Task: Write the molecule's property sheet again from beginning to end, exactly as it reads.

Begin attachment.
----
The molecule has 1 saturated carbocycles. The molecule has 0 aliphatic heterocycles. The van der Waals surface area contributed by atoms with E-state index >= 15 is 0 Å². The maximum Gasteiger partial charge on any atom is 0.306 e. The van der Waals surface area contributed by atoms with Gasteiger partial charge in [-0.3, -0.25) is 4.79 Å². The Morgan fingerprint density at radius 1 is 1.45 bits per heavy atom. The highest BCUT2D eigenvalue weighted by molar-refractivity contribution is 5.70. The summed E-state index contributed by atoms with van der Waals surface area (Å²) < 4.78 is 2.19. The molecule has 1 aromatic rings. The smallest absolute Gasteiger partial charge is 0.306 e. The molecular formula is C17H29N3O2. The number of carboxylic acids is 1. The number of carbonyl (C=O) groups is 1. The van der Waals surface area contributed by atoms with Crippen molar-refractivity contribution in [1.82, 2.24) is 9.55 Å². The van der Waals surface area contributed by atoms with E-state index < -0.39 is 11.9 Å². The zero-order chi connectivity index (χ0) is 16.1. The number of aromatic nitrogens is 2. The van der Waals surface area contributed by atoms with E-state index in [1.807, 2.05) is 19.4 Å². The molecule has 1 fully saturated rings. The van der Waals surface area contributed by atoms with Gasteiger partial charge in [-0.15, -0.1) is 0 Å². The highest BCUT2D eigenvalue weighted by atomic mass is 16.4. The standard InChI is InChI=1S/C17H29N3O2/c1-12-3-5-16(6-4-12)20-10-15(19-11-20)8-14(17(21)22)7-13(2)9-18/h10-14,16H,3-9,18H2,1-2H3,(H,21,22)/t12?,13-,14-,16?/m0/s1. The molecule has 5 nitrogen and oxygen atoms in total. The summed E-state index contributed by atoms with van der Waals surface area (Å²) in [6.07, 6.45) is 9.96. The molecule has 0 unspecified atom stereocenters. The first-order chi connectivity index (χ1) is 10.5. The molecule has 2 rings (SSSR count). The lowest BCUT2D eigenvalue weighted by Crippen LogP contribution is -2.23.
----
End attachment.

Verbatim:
The molecule has 1 saturated carbocycles. The molecule has 0 aliphatic heterocycles. The van der Waals surface area contributed by atoms with E-state index >= 15 is 0 Å². The maximum Gasteiger partial charge on any atom is 0.306 e. The van der Waals surface area contributed by atoms with Gasteiger partial charge in [-0.3, -0.25) is 4.79 Å². The Morgan fingerprint density at radius 1 is 1.45 bits per heavy atom. The highest BCUT2D eigenvalue weighted by molar-refractivity contribution is 5.70. The summed E-state index contributed by atoms with van der Waals surface area (Å²) < 4.78 is 2.19. The molecule has 1 aromatic rings. The smallest absolute Gasteiger partial charge is 0.306 e. The molecular formula is C17H29N3O2. The number of carboxylic acids is 1. The number of carbonyl (C=O) groups is 1. The van der Waals surface area contributed by atoms with Crippen molar-refractivity contribution in [1.82, 2.24) is 9.55 Å². The van der Waals surface area contributed by atoms with E-state index < -0.39 is 11.9 Å². The zero-order chi connectivity index (χ0) is 16.1. The number of aromatic nitrogens is 2. The van der Waals surface area contributed by atoms with E-state index in [1.807, 2.05) is 19.4 Å². The molecule has 1 fully saturated rings. The van der Waals surface area contributed by atoms with Gasteiger partial charge in [-0.15, -0.1) is 0 Å². The highest BCUT2D eigenvalue weighted by atomic mass is 16.4. The standard InChI is InChI=1S/C17H29N3O2/c1-12-3-5-16(6-4-12)20-10-15(19-11-20)8-14(17(21)22)7-13(2)9-18/h10-14,16H,3-9,18H2,1-2H3,(H,21,22)/t12?,13-,14-,16?/m0/s1. The molecule has 5 nitrogen and oxygen atoms in total. The summed E-state index contributed by atoms with van der Waals surface area (Å²) in [6.07, 6.45) is 9.96. The molecule has 0 unspecified atom stereocenters. The first-order chi connectivity index (χ1) is 10.5. The molecule has 2 rings (SSSR count). The lowest BCUT2D eigenvalue weighted by Crippen LogP contribution is -2.23.